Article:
Dr Hasnain Dalal, joint runner up in our Awards, describes his PCTÍs successful strategy to create a seamless cardiac rehabilitation service


The National Service Framework for Coronary Heart Disease advocates the integration of hospital and primary care cardiac rehabilitation services.

The Carrick scheme of ïseamlessÍ cardiac rehabilitation was developed in 1999 after a 2-year pilot using the Heart Manual in primary care. Before 1997 patients had to travel to hospital to receive cardiac rehabilitation. Long term follow up of patients surviving a myocardial infarction was patchy. Few practices had validated CHD registers and none had CHD trained nurses to provide systematic care through nurse-led clinics.

Implementing guidance

To implement the National Service Framework for CHDÍs guidance for cardiac rehabilitation and secondary prevention, we took the following steps:

  • Set out our aim and objectives based on:
    • the findings of a conference organised by the Cornwall and Isles of Scilly Health Authority;
    • the NSF for CHD Emerging Findings Report;1
    • and-two British Medical Journal editorials calling for better integration of primary and secondary care in the provision of cardiac rehabilitation.2,3
  • Obtained funding for the project.
  • Enlisted support from Carrick PCT for all 13 practices – 63 GPs with a total list size of nearly 100 000.
  • Identified an accredited CHD course for practice nurses.
  • Wrote guidelines and protocols for use in practices and in hospital.

Aim and objectives

Our aim was to offer cardiac rehabilitation and secondary prevention for all patients discharged with a primary diagnosis of acute myocardial infarction. Our objectives were to:

  • Identify and offer rehabilitation to all patients following acute MI.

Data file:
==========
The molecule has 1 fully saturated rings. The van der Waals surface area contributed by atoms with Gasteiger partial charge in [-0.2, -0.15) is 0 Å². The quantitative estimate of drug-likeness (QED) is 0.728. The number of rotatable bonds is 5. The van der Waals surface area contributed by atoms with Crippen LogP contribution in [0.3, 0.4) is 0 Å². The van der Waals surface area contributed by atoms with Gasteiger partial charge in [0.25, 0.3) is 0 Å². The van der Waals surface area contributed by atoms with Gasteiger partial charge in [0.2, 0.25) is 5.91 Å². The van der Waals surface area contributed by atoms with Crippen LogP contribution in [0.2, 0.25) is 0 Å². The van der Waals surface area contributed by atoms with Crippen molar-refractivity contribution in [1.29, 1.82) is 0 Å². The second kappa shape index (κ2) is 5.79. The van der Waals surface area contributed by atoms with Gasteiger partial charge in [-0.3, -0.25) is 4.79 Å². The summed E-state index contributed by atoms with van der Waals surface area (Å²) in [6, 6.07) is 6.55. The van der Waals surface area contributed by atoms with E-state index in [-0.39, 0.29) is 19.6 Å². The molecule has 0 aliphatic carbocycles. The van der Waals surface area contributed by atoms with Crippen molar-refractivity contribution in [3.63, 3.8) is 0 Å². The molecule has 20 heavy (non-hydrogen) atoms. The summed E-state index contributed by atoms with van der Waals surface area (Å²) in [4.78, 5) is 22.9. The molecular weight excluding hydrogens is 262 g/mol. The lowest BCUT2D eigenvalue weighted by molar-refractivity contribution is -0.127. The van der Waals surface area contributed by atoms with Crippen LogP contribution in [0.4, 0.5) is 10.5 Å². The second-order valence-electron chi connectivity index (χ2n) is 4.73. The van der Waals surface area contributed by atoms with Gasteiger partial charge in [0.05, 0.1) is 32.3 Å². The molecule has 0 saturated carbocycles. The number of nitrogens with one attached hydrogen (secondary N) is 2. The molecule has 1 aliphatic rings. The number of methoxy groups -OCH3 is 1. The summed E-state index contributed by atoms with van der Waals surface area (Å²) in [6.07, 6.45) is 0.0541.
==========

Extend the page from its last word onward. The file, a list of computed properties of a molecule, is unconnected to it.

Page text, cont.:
• Establish a link between hospital and primary care services.
  • Provide education in CHD and rehabilitation for practice nurses.
  • Encourage long term follow up in primary care.


Initial funding came by way of grants from the British Heart Foundation, Duchy Health Charity and the Cornwall and Isles of Scilly Health Authority, which helped to set up the service.

PCT support

Before the National Service Framework for CHD was published, we secured funding from Carrick PCT for secondary prevention clinics on a par with other chronic disease management payments, such as those for asthma and diabetes.

CHD course

We invited the charity Heart Save from Oxford to come and run their ïMaking it HappenÍ course in Cornwall. Each of the 13 practices sent at least one practice nurse on this 3-day course. Now each practice has a nurse trained to certificate or diploma level in secondary prevention of CHD.

Our practice in Truro has provided training sessions for other practice nurses by allowing them to sit in with our nurse in the weekly CHD clinic.

In May 2000 we invited the Heart Manual trainers to Cornwall to run their course. As a result, eight practice nurses in the PCT are fully trained Heart Manual facilitators.

Guidelines and protocols

We adapted guidelines on running CHD secondary prevention clinics from the Medical Centre, Shipston on Stour, Warwickshire. A version of their guidance is published with the NSF for CHD.

Our liaison nurse developed a protocol for patients seen in hospital. This is based on her experience and the goals stated in the cardiac rehabilitation chapter of the NSF.

Improvement in evidence-based practice